Deities formed a part of the polytheistic religious beliefs in pre-Islamic Arabia, with many of the deities' names known. Up until about the fourth century AD, polytheism was the dominant form of religion in Arabia. Deities represented the forces of nature, love, death, and so on, and were interacted to by a variety of rituals.
Formal pantheons are more noticeable at the level of kingdoms, of variable sizes, ranging from simple city-states to collections of tribes. The Kaaba alone was said to have contained up to 1 image of many gods and goddesses. Tribes, towns, clans, lineages and families had their own cults too. Christian Julien Robin suggests that this structure of the divine world reflected the society of the time.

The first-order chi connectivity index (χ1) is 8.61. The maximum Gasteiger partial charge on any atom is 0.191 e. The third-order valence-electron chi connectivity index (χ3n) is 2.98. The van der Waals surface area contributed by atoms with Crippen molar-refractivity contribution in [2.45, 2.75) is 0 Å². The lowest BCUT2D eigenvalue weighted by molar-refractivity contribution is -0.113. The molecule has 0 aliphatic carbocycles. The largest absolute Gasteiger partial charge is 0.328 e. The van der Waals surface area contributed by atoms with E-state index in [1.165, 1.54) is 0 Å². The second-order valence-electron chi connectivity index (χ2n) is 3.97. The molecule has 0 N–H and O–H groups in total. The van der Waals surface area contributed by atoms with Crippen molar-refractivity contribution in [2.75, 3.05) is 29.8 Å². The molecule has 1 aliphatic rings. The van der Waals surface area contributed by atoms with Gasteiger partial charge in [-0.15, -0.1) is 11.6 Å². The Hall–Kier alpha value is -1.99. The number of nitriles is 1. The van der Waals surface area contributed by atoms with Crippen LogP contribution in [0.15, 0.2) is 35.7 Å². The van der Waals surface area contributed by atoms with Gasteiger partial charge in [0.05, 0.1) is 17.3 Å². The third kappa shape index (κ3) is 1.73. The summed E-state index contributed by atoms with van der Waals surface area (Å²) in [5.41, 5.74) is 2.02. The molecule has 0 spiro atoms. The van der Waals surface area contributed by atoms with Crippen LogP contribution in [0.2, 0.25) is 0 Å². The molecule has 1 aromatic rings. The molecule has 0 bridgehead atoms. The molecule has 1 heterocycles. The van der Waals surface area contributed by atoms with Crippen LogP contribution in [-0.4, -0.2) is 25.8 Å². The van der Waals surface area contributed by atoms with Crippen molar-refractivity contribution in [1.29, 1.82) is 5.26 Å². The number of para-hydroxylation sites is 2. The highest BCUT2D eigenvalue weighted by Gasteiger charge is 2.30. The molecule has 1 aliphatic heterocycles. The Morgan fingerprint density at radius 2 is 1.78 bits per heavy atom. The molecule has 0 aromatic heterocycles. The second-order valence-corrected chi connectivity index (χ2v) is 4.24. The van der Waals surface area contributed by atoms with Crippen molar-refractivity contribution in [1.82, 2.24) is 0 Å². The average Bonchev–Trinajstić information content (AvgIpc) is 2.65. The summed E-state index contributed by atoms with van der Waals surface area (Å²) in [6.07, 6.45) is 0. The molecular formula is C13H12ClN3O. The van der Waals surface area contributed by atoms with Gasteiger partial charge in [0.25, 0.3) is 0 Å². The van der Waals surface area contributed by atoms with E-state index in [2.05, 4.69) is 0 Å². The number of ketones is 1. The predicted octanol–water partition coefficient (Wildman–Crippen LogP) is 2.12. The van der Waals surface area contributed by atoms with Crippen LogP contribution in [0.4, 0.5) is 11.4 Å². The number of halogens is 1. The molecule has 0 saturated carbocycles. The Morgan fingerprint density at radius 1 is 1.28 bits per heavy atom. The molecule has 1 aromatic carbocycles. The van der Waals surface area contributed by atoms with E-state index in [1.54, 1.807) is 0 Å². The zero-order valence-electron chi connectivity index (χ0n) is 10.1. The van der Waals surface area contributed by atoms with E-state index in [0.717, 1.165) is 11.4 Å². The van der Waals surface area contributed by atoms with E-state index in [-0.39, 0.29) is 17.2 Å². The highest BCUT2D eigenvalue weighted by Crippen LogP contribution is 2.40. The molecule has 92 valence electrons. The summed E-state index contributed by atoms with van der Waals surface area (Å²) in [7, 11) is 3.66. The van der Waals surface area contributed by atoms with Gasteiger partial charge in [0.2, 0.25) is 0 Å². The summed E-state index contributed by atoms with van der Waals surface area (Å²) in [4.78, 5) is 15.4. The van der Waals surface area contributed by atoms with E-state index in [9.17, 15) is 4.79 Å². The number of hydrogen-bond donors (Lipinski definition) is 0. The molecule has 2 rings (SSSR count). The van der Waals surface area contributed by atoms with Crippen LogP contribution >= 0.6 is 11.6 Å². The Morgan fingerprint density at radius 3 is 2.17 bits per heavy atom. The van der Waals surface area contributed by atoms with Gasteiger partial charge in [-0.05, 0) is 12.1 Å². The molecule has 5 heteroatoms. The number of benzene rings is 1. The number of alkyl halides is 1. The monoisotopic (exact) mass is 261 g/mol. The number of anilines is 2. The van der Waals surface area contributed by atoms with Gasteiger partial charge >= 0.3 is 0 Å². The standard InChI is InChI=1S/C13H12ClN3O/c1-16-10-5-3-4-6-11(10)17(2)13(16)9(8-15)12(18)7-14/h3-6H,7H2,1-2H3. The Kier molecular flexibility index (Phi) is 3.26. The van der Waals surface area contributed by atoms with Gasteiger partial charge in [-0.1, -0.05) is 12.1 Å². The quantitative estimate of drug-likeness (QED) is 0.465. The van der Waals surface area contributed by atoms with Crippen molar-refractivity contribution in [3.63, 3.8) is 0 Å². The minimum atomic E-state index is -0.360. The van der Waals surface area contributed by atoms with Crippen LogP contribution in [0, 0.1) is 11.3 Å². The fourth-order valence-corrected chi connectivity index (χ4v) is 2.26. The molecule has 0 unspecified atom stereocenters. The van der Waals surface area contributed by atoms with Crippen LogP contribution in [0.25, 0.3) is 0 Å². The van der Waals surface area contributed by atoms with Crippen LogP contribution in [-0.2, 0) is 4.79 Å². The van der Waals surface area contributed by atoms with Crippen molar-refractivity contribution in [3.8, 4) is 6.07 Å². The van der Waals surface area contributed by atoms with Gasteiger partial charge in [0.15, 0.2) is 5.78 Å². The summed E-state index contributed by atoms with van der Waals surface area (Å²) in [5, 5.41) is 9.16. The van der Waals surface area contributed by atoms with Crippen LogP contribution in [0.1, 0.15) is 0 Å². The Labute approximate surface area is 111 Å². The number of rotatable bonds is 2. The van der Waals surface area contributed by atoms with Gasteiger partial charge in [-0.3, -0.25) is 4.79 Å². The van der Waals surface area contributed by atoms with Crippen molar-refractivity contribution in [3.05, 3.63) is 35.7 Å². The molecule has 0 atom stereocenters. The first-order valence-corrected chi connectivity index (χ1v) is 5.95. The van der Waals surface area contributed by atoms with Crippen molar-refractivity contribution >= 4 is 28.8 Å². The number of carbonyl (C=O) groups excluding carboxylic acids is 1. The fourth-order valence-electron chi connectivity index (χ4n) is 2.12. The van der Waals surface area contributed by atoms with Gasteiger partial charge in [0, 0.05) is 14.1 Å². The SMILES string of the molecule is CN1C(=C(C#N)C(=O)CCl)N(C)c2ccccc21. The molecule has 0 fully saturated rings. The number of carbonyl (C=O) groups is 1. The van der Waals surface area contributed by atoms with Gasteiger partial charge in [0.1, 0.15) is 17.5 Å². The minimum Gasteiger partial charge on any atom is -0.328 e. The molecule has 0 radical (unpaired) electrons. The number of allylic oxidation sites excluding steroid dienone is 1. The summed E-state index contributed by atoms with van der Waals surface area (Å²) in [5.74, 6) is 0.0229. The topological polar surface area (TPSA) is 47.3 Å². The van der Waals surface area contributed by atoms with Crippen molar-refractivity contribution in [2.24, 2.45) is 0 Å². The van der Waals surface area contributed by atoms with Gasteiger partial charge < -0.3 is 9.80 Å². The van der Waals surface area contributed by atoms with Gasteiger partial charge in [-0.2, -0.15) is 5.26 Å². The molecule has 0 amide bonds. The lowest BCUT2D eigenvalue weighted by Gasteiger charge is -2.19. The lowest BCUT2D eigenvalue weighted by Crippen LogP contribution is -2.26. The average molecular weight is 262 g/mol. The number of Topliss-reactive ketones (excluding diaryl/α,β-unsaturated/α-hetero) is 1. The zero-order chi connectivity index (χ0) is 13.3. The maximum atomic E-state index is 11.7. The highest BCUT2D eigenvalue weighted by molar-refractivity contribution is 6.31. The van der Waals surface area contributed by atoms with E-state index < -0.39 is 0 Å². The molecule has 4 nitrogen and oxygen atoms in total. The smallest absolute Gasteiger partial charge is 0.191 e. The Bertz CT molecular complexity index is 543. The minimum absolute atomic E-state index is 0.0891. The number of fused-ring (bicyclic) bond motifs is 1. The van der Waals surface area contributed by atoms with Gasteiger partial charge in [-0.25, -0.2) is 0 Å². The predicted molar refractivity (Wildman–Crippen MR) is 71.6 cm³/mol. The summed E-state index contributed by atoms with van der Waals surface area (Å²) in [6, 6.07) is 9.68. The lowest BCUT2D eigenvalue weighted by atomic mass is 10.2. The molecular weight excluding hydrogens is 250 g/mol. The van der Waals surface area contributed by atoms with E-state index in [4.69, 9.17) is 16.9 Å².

Pantheons and groupings
- ^ a b Attested in archaeological and/or epigraphic evidence
- ^ a b Attested in al-Kalbi's Book of Idols
- ^ Hoyland 2002, p.:139.
- ^ a b c Robin, Christian Julien, "South Arabia, Religions in Pre-Islamic", in McAuliffe 2005, pp.:87 harvnb error: no target: CITEREFMcAuliffe2005 (help)
- ^ Armstrong, Karen (2000). Islam: A Short History. p.:11. ISBN:0-8129-6618-X.
- ^ a b Jordan 2014, p.:16.
- ^ ... ...read more